Surrey – The Editor, Re: “She wants to change language of the road,” the Now, Aug. 7. Varinder Badh presents some of the most compelling and constructive solutions in her thesis.
However, before I go further; let me first offer condolences for Badh’s tragic loss, and then to congratulate her on courage to go forth in writing her thesis, and in doing so, earning her doctorate in the social sciences.
Badh’s choice in entitling her thesis “It is No Accident that is Called An Accident – Vehicular Negligence: A Socio-legal Study of Crime, Law and Public Safety” was incredibly intuitive.
She states discoveries in finding the average person still views injuries and or fatalities from road crashes “as the result of chance or fate, as an act of God, or just bad luck.”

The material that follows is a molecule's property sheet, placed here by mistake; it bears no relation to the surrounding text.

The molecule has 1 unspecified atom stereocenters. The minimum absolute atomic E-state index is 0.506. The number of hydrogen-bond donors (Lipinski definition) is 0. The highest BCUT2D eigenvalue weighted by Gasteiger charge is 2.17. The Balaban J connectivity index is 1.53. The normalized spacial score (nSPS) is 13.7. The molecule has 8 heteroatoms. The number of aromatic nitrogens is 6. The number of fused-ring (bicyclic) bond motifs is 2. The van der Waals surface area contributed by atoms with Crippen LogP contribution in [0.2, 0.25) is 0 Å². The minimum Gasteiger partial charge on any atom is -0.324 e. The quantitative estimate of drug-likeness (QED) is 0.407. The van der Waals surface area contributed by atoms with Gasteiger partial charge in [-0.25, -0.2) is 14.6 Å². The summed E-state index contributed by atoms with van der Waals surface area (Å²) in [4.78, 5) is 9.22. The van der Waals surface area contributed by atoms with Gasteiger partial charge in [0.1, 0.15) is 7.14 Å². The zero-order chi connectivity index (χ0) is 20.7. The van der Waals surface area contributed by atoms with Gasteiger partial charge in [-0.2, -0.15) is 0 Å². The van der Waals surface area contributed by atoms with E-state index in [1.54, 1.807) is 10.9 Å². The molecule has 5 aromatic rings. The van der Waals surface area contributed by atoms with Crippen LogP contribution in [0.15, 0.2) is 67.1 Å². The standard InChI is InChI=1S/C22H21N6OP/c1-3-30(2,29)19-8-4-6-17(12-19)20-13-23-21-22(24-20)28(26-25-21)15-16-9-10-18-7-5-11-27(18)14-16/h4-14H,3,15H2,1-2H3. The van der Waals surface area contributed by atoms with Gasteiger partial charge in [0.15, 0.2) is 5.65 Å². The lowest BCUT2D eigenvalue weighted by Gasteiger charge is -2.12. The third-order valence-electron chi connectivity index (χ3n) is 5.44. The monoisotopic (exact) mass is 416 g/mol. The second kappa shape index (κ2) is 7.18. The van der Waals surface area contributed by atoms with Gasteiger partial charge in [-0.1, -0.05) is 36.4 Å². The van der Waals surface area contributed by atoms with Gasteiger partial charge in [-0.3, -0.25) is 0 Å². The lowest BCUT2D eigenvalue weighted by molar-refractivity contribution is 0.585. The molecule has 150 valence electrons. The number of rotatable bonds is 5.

Further, as terminology affects perception “it minimizes the possible reckless and selfish behaviour that leads to injury and fatality on the roads.”
In your story, there were many pertinent quotes that were tantamount to the points being conveyed, such as holding drivers responsible for injury or fatality “to a higher standard” of accountability.
It’s a sad fact that “accidents” on roads all over the world are not new.
For a long time, governments, pressured by their citizens, have hashed, botched and rehashed the possibility of what to do to make our roads safer – with not much headway.
Not until a government has the intestinal fortitude to come up with a paradigm that is totally intransigent to set rules, not subject to interpretation, and including all those suggested by Badh, will fatalities on our roads due to vehicular negligence begin to lessen in numbers. The sooner the better for all.